Teresa Sweeney












Welcome to my web site. You will find descriptions of my latest historical romance novels and some tidbits of England's Regency Period. I love to write romance novels and England's rich history, culture, and landscape provides a perfect backdrop for my characters. England's historic rules for social etiquette and stations of class allow me to pen novels that are full of entertainment. I hope you enjoy my characters' tribulations, wit, and banter as they find their way to making a "love match."




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Tidbit Archives

Regency Words/Phrases


Regency Tidbit

Duelling has gone on for centuries. Kings allowed their knights to settle their disputes on the jousting field to let divine oversight, where God saw right triumphed, settle the matter. The notion the victor of the battle was "right and just" continued and by the seventeenth century, knights jousting for glory were replaced by gentlemen duelling for honor.

A gentleman's honor and that of his family were sacred. Any man sullying either of them was called to account else the slander was accepted as truth. The injured gentleman had no choice but to challenge the accuser to a duel, lest he and his family be slurred upon or caste out of polite society. Duels were the only way for a gentleman to retrieve his reputation among his peers. The same was true for the accuser, lest he be called a liar and coward. Be it swords or duelling pistols, blood was drawn to determine the just. While a master swordsman could control where he inflicted a wound, pistols were not precise and usually resulted in the death if not one, then both combatants; unless the duellists missed their marks, their pistols misfired, or the they deloped to satisfy honor, then they might walk away unharmed.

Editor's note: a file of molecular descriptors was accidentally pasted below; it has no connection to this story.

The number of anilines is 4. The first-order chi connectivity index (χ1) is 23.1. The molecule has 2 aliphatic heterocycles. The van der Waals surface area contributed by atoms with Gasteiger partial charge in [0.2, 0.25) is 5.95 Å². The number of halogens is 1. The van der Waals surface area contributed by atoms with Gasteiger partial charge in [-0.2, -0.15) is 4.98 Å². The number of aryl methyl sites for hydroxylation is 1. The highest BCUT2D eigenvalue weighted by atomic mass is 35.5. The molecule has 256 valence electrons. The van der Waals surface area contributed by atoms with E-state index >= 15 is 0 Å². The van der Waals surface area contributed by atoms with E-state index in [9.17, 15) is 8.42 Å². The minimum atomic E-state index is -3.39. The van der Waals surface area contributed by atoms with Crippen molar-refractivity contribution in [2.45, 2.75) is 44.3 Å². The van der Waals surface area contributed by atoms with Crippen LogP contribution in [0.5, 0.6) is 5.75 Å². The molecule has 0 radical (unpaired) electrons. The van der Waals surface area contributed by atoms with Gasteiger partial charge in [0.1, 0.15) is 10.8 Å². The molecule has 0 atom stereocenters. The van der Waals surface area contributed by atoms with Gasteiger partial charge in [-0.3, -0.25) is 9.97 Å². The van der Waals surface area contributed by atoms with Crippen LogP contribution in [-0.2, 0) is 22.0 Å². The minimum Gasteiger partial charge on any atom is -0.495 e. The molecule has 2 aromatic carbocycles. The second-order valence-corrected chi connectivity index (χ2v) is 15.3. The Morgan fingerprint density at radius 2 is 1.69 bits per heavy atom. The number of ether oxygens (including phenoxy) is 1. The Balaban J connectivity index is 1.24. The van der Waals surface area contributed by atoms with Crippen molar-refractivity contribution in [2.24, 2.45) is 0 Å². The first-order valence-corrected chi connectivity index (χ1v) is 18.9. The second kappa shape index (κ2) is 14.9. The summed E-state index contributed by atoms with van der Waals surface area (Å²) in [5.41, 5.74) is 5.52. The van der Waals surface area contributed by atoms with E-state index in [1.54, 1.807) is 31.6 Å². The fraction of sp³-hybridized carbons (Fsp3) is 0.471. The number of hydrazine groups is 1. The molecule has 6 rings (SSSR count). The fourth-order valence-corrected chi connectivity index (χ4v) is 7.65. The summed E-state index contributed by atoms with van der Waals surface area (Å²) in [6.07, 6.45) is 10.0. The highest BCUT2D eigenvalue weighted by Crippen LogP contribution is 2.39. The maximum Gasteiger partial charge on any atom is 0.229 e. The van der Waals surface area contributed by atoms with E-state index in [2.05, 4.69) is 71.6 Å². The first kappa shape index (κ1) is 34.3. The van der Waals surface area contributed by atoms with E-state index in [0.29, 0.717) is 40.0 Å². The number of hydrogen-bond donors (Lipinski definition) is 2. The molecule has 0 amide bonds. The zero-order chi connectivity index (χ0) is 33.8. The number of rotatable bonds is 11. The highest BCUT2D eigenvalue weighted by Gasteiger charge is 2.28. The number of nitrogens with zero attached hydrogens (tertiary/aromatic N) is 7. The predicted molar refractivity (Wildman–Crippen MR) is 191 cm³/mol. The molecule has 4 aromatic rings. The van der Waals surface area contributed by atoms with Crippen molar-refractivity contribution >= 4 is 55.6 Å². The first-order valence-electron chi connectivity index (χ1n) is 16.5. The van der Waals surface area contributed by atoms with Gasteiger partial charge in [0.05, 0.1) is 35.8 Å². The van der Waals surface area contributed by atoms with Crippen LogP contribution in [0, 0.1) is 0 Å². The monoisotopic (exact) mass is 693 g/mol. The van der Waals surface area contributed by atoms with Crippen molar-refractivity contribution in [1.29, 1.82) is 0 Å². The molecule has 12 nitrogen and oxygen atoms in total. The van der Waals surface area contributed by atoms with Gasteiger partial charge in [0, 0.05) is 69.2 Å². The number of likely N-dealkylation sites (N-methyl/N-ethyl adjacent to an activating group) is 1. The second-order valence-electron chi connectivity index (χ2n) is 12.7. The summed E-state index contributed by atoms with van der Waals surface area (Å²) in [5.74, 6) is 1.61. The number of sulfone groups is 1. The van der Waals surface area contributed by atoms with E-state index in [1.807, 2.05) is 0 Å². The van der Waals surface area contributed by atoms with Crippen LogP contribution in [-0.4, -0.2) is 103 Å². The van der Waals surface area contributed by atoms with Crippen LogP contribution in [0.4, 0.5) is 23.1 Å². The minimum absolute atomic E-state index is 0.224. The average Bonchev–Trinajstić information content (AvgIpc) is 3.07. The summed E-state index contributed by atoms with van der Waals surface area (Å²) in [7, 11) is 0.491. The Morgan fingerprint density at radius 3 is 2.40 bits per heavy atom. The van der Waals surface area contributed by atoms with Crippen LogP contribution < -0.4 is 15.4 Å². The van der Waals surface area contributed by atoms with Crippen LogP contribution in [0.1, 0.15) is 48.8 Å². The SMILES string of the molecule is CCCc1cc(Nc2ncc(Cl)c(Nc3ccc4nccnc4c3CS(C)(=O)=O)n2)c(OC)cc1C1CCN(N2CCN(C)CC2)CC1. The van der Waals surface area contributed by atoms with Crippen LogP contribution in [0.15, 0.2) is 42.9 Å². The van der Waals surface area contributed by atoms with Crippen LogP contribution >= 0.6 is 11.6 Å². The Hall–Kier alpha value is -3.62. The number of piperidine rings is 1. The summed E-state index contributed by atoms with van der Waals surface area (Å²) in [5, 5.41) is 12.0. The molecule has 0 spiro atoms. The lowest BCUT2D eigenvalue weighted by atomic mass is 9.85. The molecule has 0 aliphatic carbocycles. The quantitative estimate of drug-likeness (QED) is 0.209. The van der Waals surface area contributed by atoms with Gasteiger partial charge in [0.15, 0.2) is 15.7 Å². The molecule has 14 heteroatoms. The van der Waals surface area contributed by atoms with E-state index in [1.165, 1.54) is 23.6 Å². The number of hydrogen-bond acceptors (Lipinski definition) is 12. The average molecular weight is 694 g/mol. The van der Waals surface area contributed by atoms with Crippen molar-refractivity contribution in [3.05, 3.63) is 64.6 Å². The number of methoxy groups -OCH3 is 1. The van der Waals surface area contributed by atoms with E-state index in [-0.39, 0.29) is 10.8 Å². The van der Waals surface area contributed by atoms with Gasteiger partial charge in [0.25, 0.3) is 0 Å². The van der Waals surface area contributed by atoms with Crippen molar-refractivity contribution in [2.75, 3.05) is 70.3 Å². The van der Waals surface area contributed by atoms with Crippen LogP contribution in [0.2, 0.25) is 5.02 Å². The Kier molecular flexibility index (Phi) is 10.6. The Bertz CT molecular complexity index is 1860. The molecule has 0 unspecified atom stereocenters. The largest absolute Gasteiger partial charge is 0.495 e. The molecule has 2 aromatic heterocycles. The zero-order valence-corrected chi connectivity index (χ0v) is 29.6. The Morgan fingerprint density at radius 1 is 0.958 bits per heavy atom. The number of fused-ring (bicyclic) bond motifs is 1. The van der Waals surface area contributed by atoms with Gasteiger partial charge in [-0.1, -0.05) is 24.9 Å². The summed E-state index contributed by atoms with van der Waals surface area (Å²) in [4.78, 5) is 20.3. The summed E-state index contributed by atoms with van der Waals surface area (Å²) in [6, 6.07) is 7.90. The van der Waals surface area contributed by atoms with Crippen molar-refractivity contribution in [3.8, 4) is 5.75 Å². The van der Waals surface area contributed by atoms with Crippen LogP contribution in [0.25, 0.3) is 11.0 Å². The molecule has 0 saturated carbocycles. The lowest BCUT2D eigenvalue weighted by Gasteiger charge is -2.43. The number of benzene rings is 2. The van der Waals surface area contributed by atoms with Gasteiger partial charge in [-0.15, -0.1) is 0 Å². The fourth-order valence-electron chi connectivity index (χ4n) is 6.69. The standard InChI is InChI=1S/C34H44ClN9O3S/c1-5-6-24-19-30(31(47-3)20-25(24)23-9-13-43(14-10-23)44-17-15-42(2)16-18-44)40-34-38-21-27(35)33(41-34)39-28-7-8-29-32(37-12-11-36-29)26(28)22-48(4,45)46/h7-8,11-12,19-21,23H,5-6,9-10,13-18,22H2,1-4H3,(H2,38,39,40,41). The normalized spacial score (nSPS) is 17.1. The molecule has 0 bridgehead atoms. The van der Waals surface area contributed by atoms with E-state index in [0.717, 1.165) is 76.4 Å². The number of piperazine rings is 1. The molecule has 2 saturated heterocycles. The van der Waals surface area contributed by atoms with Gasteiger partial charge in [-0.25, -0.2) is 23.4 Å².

to deliberately shoot into the air during a duel in order to miss one's opponent to end a duel. (Effective only if both duellists delope.)





Coming in November


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Always Rebecca

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Rebecca Barrington faced ruin until she met and married Lord Harry Bolton. Now, to reach for a happy-ever-after she must travel to London’s prestigious Mayfair and be presented to the ton as Mrs. Harry Bolton. She is reluctant to make her debut and even more fearful her secret will be ferreted out. Can she endure the ton’s censure and scorn; and even more importantly, can her marriage survive once her secret is revealed?

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Book One and Two of The Reluctant Series

Richard Bolton, the Earl of Belcrave discovers his younger son Harry married the common Miss Rebecca Barrington and sends his eldest son, Thomas, Viscount Bolton to bring the newlyweds to London. Not only does the girl lack title and fortune, but she is responsible for the duel that caused her father’s death and brother’s exile. Belcrave is incensed to find scandal attached to the Bolton name and plans to rectify the situation.

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A Reluctant Debut

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